Meanwhile, Rowdy Wyatt did a study that to this day still has astronomers and scientists baffled. The theory deals with the movement of the stars and galaxies around us.
The fifth grader not only had to comprehend whether these celestial bodies are moving at a constant rate from one another but whether it's theoretically possible for mankind to reach these points in space. After all, it took nine years for a space probe launched from Earth to reach Pluto back in 2015, so Wyatt seemed to think that reaching the nearest stars is (at least for now) the talk of science fiction movies and television shows.
What today's students are capable of doing at these science fairs continues to astonish me. Last year, for example, one young man built a fully functional computer completely from scratch.
When I was his age, I'm pretty sure I was still playing with Legos and Tinker Toys. To see someone so young build something so complex was truly inspiring.
I suspect that students like these will do bigger and even greater things by the time they reach high school. It's possible that what they will create when they go off to college is something that doesn't even exist today.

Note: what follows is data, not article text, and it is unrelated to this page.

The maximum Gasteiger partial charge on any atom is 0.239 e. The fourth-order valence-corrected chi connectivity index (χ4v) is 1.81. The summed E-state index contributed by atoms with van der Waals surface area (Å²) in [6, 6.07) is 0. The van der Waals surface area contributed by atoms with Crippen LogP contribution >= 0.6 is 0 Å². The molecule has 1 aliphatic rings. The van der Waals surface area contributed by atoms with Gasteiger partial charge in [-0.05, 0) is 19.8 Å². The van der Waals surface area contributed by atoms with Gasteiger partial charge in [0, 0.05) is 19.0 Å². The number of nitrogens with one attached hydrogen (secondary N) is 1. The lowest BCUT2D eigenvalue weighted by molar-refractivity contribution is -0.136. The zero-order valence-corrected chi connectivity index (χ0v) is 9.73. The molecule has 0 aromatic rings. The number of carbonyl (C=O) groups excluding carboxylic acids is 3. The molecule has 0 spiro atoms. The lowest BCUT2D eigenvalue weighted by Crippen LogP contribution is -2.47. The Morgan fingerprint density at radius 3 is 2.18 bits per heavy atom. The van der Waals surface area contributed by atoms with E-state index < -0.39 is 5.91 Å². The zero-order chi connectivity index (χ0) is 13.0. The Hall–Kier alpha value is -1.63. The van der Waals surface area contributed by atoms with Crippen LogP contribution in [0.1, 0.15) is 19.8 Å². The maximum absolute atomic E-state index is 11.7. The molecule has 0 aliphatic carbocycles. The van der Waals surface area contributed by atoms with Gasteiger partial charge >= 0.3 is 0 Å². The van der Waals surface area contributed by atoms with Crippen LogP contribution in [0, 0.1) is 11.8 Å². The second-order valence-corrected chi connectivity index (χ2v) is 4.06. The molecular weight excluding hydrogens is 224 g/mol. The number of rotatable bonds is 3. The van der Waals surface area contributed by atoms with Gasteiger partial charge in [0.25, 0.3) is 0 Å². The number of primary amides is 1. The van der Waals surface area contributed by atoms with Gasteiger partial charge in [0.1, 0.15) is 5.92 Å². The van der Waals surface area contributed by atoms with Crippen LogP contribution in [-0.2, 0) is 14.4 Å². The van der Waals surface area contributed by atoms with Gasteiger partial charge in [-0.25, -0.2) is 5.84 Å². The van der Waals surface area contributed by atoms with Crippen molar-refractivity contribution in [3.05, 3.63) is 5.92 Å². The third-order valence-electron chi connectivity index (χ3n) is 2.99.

Looking back, I must admit that students today have one distinct advantage when it comes to conducting science fairs. When I was their age, I was pouring through books at the school library looking for ideas, which was an intimidating endeavor.
In comparison, students today have the entire world at their fingertips through the Internet. Perhaps this is why their teachers have greater expectations on what to expect.
It's not enough for a student to research a topic, write a paper and turn it in for a grade. Today, they often have to create a formal presentation, complete with full-color images, charts and graphs.
That doesn't include the experiments they have to build and conduct.
At the same time, advances in technology and our understanding of the universe continue to grow at a vastly alarming rate. Case in point: Computer technology changes so fast that everything a computer science student learns in their freshman year is already obsolete by the time they graduate.
And what we're discovering today continues to baffle and astonish scientists. For example, less than two weeks ago, a report came out that scientists used hydrogen gas -- the most abundant element in the universe -- and turned it into something I never dreamed was possible.
Similar to a process used to create diamonds from carbon, the hydrogen was supercooled and compressed under immense pressure between two diamonds to create a metallic form.
The biggest question facing these scientists is whether this hydrogen will maintain its metallic state once that pressure is released or if it'll turn back into a liquid and then a gas. If those tests yield the results these scientists hope, the applications could represent the next major step in technology and space travel.
I can only imagine what today's students will unlock 10 or 20 years from now. It should make their science fair projects a whole lot more amazing.
-- Brian S. Orban